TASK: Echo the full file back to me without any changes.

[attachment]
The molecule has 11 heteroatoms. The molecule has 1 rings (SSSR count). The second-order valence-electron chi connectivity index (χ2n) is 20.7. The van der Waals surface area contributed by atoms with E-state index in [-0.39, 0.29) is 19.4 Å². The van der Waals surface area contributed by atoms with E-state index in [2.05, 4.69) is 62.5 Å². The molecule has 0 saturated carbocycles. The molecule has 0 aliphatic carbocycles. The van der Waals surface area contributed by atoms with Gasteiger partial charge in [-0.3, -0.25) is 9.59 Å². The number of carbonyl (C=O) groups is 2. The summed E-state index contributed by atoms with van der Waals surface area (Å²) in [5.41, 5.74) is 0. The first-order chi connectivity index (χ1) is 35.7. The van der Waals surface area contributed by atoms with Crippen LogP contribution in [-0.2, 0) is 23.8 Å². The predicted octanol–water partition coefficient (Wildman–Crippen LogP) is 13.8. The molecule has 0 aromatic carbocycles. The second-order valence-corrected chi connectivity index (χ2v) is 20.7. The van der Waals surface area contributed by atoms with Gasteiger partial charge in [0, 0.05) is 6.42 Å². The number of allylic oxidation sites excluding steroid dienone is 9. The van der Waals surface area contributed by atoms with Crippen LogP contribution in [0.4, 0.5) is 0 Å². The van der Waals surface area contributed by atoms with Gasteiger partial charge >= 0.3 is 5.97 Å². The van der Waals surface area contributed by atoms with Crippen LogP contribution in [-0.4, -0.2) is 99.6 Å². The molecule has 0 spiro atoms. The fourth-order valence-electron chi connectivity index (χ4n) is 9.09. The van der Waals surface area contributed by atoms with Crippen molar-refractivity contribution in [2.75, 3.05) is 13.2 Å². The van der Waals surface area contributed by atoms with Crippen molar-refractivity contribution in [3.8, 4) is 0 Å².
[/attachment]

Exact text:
The molecule has 11 heteroatoms. The molecule has 1 rings (SSSR count). The second-order valence-electron chi connectivity index (χ2n) is 20.7. The van der Waals surface area contributed by atoms with E-state index in [-0.39, 0.29) is 19.4 Å². The van der Waals surface area contributed by atoms with E-state index in [2.05, 4.69) is 62.5 Å². The molecule has 0 saturated carbocycles. The molecule has 0 aliphatic carbocycles. The van der Waals surface area contributed by atoms with Gasteiger partial charge in [-0.3, -0.25) is 9.59 Å². The number of carbonyl (C=O) groups is 2. The summed E-state index contributed by atoms with van der Waals surface area (Å²) in [5.41, 5.74) is 0. The first-order chi connectivity index (χ1) is 35.7. The van der Waals surface area contributed by atoms with Crippen LogP contribution in [-0.2, 0) is 23.8 Å². The predicted octanol–water partition coefficient (Wildman–Crippen LogP) is 13.8. The molecule has 0 aromatic carbocycles. The second-order valence-corrected chi connectivity index (χ2v) is 20.7. The van der Waals surface area contributed by atoms with Gasteiger partial charge in [0, 0.05) is 6.42 Å². The number of allylic oxidation sites excluding steroid dienone is 9. The van der Waals surface area contributed by atoms with Crippen LogP contribution in [0.4, 0.5) is 0 Å². The van der Waals surface area contributed by atoms with Gasteiger partial charge >= 0.3 is 5.97 Å². The van der Waals surface area contributed by atoms with Crippen LogP contribution in [-0.4, -0.2) is 99.6 Å². The molecule has 0 spiro atoms. The fourth-order valence-electron chi connectivity index (χ4n) is 9.09. The van der Waals surface area contributed by atoms with Crippen molar-refractivity contribution in [2.75, 3.05) is 13.2 Å². The van der Waals surface area contributed by atoms with Crippen molar-refractivity contribution in [3.8, 4) is 0 Å².